He only acted stupid. Rags stared at the old Hobgoblin and looked at Pyrite. He looked at her, calm and unsurprised. He knew Greybeard was smart. How?

“You remember?”

Rags saw Greybeard turn. His face was caught by the dim firelight and she saw a younger Goblin there. How old did you have to be to have your hair turn white? He grinned at her, exposing his remaining yellow teeth.

“Know him? I saw him die. I was there. I remember the Goblin King, Velan. And as the Humans and other races named him: Velan the Kind. And I remember the King before that. Curulac of a Hundred Days.”

Silence. Perfect, so quiet you could hear the snow fall. No Goblin here had known the last Goblin King. And Rags had never known the one before him.

Curulac. Who had he been? The oldest memory she had experienced hadn’t hinted of him. She could only look back to the Goblin King’s youth now.

“What were they like?”

Greybeard paused. Then he pointed up and smiled.

“Like stars.”

Rags looked up at the night sky. She stared as some clouds shifted and the stars emerged. She understood. Distant, radiant things, untouchable. Unreachable.

“How can I become a better Chieftain?”


That was all Graybeard said. Pyrite stared at Rags and shrugged. He fished the bone out of the fire, cooled it in some snow, and began to chew it to bits.

Rags got up and walked away from the fire. She walked around her camp once, twice. She checked on the wounded, but Pyrite had given potions to those that needed it. She watched the sun rise, and then found the Redfang warriors.

They were quiet too from last night’s battle. But few of them had died, and they were already beginning to train as the sun slowly rose. Rags stopped before Redscar with her buckler and sword. He was doing pushups. He paused, and then turned his head sideways as Rags got down on the ground and copied him.

“Chieftain. Bad form.”


“Like this.”

He corrected her arms, made her place her hands wider, straighten her back. Rags grunted as she struggled to hold that position. She was fit, but not like he was. After a while her arms began to hurt, but she kept lowering herself to the ground and lifting herself up slowly.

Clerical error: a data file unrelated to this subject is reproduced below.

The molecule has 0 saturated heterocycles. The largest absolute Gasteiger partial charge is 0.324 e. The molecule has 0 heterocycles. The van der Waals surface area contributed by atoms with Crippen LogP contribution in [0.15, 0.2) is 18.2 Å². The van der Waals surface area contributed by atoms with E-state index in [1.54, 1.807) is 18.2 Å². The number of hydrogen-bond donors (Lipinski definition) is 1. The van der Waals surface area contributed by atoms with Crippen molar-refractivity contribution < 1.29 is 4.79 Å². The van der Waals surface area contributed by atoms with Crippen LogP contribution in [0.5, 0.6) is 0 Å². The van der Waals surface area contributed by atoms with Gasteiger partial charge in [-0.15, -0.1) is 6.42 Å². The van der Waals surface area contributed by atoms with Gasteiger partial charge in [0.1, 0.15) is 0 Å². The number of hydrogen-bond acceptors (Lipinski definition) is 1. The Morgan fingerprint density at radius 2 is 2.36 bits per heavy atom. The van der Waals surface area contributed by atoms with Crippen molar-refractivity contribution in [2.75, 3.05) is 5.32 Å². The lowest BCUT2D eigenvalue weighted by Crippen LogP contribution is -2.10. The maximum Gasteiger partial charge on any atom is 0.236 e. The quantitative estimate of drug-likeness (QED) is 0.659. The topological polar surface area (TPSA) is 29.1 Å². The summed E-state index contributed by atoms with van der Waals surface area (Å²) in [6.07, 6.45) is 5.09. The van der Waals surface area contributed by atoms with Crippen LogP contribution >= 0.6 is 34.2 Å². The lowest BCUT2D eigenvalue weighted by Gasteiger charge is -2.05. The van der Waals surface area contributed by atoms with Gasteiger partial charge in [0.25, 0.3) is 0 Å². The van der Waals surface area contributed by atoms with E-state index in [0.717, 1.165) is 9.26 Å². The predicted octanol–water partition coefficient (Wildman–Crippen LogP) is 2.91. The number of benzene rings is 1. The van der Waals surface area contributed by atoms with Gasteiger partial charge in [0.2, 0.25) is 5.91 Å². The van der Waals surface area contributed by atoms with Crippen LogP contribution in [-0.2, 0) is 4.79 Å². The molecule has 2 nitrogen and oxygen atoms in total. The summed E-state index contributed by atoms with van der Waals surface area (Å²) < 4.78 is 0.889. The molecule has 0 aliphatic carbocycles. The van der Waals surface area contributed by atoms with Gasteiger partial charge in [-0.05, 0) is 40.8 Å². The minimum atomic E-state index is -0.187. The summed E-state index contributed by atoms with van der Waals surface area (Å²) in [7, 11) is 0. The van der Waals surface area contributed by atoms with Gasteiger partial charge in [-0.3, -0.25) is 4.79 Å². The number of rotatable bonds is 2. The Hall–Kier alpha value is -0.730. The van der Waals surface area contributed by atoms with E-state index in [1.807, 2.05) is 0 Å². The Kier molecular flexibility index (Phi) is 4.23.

“Good. Slow. Do twenty more.”

Redscar supervised her as Rags did more pushups, determined not to cry out. She knew other Redfang warriors were watching her. When she was done, she was sweating with exhaustion in the cold.

“What now?”

“Now—other exercises. Want to try?”


Rags followed Redscar as he performed various stretches and moves which made her muscles burn. When he was done Rags felt as if she’d never been more tired. She hadn’t known just doing things like lifting her legs over her head could get so tiring.

“Chieftain is not bad.”

Redscar grinned at Rags. He had a sword in his hand. She eyed it as she sat up.

“What now?”

“Now? Sparring unless moving.”

Rags made a face. She hated sparring. She’d done it with Garen and leveled up, but only a bit. She pointed at the other Redfang warriors. They were locking blades, letting each other parry blows, strike at each other. When they were actually intending to hit each other they used dull, wood weapons.

“Does it work?”

“Works. You will level.”

“Haven’t much.”

Rags caught a tossed practice sword and hopped back as Redscar slashed at her. She held her buckler up and jabbed at him, keeping him away. He slid forwards and nearly broke her guard with a heavy blow.

“Garen Redfang only beat you up. Training means winning too.”

Pyrite and Greybeard found Rags training with another Redfang warrior as the rest of the Goblins finished packing up the camp. Rags was exhausted. She’d lost to Redscar every time they’d sparred, but won twice against some of the weaker Redfang warriors.

Greybeard cackled as he saw Rags bash a Redfang warrior in the head and then poke him hard in the gut with her wooden sword.

“Hah! Chieftain is strong! For Goblin.”

“Not for Hob.”


Redscar watched approvingly from the side. He and the other Redfang warriors had observed Rags’ progress and she felt they were more accepting of her than they had been. She wasn’t nearly as good as they were, but she had kept up with them.

“Will train every day?”